• I20 - Health, Education, and Welfare - - Education - - - General
    • J13 - Labor and Demographic Economics - - Demographic Economics - - - Fertility; Family Planning; Child Care; Children; Youth
    • N01 - Economic History - - General - - - Development of the Discipline: Historiographical; Sources and Methods
    • N33 - Economic History - - Labor and Consumers, Demography, Education, Health, Welfare, Income, Wealth, Religion, and Philanthropy - - - Europe: Pre-1913

    NEP fields

    This paper has been announced in the following NEP Reports:

    Statistics

    Access and download statistics

    Corrections

    All material on this site has been provided by the respective publishers and authors. You can help correct errors and omissions. When requesting a correction, please mention this item's handle: RePEc:afc:wpaper:12-19. See general information about how to correct material in RePEc.

    For technical questions regarding this item, or to correct its authors, title, abstract, bibliographic or download information, contact: . General contact details of provider: https://edirc.repec.org/data/afcccea.html .

    If you have authored this item and are not yet registered with RePEc, we encourage you to do it here. This allows to link your profile to this item. It also allows you to accept potential citations to this item that we are uncertain about.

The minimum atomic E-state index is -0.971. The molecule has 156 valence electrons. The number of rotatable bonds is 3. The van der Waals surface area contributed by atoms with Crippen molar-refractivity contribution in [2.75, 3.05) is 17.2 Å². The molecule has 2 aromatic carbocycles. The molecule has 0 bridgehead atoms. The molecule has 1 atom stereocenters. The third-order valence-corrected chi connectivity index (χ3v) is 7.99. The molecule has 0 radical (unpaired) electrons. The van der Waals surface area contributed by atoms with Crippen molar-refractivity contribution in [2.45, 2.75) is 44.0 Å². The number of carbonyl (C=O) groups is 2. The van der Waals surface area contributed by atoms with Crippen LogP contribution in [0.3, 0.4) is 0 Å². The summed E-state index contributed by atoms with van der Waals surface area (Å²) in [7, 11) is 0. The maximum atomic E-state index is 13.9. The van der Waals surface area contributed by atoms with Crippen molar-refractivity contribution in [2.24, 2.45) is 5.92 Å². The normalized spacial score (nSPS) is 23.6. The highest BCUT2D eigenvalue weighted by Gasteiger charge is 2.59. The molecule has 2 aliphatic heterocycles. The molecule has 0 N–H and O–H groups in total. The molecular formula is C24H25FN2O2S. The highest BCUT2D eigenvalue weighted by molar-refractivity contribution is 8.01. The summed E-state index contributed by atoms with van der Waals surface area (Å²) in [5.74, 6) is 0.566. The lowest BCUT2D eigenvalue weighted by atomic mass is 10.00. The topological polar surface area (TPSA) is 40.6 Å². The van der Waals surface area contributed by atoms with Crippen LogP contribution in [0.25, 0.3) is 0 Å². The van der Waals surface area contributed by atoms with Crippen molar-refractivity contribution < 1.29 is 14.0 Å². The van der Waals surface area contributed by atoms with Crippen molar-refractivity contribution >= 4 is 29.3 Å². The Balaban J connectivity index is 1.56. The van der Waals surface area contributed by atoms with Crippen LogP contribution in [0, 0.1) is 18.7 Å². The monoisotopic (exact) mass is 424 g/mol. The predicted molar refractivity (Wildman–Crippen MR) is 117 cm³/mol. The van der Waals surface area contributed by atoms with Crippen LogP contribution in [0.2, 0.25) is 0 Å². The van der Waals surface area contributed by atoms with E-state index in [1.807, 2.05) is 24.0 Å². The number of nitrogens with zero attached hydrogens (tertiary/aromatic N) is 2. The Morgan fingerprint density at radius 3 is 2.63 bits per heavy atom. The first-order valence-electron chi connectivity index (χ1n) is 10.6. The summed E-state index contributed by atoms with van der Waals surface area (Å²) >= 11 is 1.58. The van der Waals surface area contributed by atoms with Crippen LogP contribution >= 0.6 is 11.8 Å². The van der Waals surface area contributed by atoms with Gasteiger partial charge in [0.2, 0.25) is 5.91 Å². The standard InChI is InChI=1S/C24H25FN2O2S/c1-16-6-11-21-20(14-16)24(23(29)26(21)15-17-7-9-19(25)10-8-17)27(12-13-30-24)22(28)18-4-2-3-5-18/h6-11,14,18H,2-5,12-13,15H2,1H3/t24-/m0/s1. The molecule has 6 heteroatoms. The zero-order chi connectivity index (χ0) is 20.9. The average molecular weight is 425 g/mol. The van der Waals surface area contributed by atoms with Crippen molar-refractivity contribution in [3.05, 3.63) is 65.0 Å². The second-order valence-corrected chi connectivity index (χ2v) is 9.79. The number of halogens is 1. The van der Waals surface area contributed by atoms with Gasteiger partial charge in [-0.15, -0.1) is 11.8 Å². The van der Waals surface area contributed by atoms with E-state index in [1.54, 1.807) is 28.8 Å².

If CitEc recognized a bibliographic reference but did not link an item in RePEc to it, you can help with this form .

    If you know of missing items citing this one, you can help us creating those links by adding the relevant references in the same way as above, for each refering item. If you are a registered author of this item, you may also want to check the "citations" tab in your RePEc Author Service profile, as there may be some citations waiting for confirmation.

    For technical questions regarding this item, or to correct its authors, title, abstract, bibliographic or download information, contact: (email available below). General contact details of provider: https://edirc.repec.org/data/afcccea.html .

    Please note that corrections may take a couple of weeks to filter through the various RePEc services.

    IDEAS is a RePEc service hosted by the Research Division of the Federal Reserve Bank of St. Louis . RePEc uses bibliographic data supplied by the respective publishers.